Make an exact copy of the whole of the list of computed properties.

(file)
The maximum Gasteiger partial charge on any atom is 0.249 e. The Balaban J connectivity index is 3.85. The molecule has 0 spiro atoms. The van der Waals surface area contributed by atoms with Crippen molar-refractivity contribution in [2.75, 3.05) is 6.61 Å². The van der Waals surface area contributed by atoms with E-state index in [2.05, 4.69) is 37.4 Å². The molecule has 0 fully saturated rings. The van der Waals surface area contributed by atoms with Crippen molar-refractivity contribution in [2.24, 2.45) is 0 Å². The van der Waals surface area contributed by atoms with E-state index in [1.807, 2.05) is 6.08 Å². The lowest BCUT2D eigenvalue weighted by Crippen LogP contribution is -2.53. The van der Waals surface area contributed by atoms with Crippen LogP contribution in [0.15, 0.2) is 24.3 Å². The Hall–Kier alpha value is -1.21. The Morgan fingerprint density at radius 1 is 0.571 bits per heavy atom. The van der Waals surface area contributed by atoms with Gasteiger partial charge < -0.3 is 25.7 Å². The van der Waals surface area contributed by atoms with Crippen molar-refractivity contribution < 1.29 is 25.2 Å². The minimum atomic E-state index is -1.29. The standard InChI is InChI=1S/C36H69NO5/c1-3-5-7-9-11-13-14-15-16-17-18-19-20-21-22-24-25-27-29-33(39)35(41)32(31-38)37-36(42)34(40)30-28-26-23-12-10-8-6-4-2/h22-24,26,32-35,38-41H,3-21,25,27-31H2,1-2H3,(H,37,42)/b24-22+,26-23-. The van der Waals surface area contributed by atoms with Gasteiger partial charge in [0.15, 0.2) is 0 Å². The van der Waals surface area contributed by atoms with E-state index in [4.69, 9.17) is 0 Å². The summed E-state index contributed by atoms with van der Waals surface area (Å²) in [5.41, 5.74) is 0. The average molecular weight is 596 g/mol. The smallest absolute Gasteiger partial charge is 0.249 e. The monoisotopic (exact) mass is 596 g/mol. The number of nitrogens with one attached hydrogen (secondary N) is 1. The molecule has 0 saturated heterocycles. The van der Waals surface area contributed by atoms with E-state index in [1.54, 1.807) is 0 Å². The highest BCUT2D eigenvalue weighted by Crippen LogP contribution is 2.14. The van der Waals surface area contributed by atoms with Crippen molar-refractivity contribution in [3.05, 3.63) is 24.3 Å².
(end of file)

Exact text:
The maximum Gasteiger partial charge on any atom is 0.249 e. The Balaban J connectivity index is 3.85. The molecule has 0 spiro atoms. The van der Waals surface area contributed by atoms with Crippen molar-refractivity contribution in [2.75, 3.05) is 6.61 Å². The van der Waals surface area contributed by atoms with E-state index in [2.05, 4.69) is 37.4 Å². The molecule has 0 fully saturated rings. The van der Waals surface area contributed by atoms with Crippen molar-refractivity contribution in [2.24, 2.45) is 0 Å². The van der Waals surface area contributed by atoms with E-state index in [1.807, 2.05) is 6.08 Å². The lowest BCUT2D eigenvalue weighted by Crippen LogP contribution is -2.53. The van der Waals surface area contributed by atoms with Crippen LogP contribution in [0.15, 0.2) is 24.3 Å². The Hall–Kier alpha value is -1.21. The Morgan fingerprint density at radius 1 is 0.571 bits per heavy atom. The van der Waals surface area contributed by atoms with Gasteiger partial charge < -0.3 is 25.7 Å². The van der Waals surface area contributed by atoms with Crippen molar-refractivity contribution < 1.29 is 25.2 Å². The minimum atomic E-state index is -1.29. The standard InChI is InChI=1S/C36H69NO5/c1-3-5-7-9-11-13-14-15-16-17-18-19-20-21-22-24-25-27-29-33(39)35(41)32(31-38)37-36(42)34(40)30-28-26-23-12-10-8-6-4-2/h22-24,26,32-35,38-41H,3-21,25,27-31H2,1-2H3,(H,37,42)/b24-22+,26-23-. The van der Waals surface area contributed by atoms with Gasteiger partial charge in [0.15, 0.2) is 0 Å². The van der Waals surface area contributed by atoms with E-state index in [4.69, 9.17) is 0 Å². The summed E-state index contributed by atoms with van der Waals surface area (Å²) in [5.41, 5.74) is 0. The average molecular weight is 596 g/mol. The smallest absolute Gasteiger partial charge is 0.249 e. The monoisotopic (exact) mass is 596 g/mol. The number of nitrogens with one attached hydrogen (secondary N) is 1. The molecule has 0 saturated heterocycles. The van der Waals surface area contributed by atoms with E-state index in [1.54, 1.807) is 0 Å². The highest BCUT2D eigenvalue weighted by Crippen LogP contribution is 2.14. The van der Waals surface area contributed by atoms with Crippen molar-refractivity contribution in [3.05, 3.63) is 24.3 Å².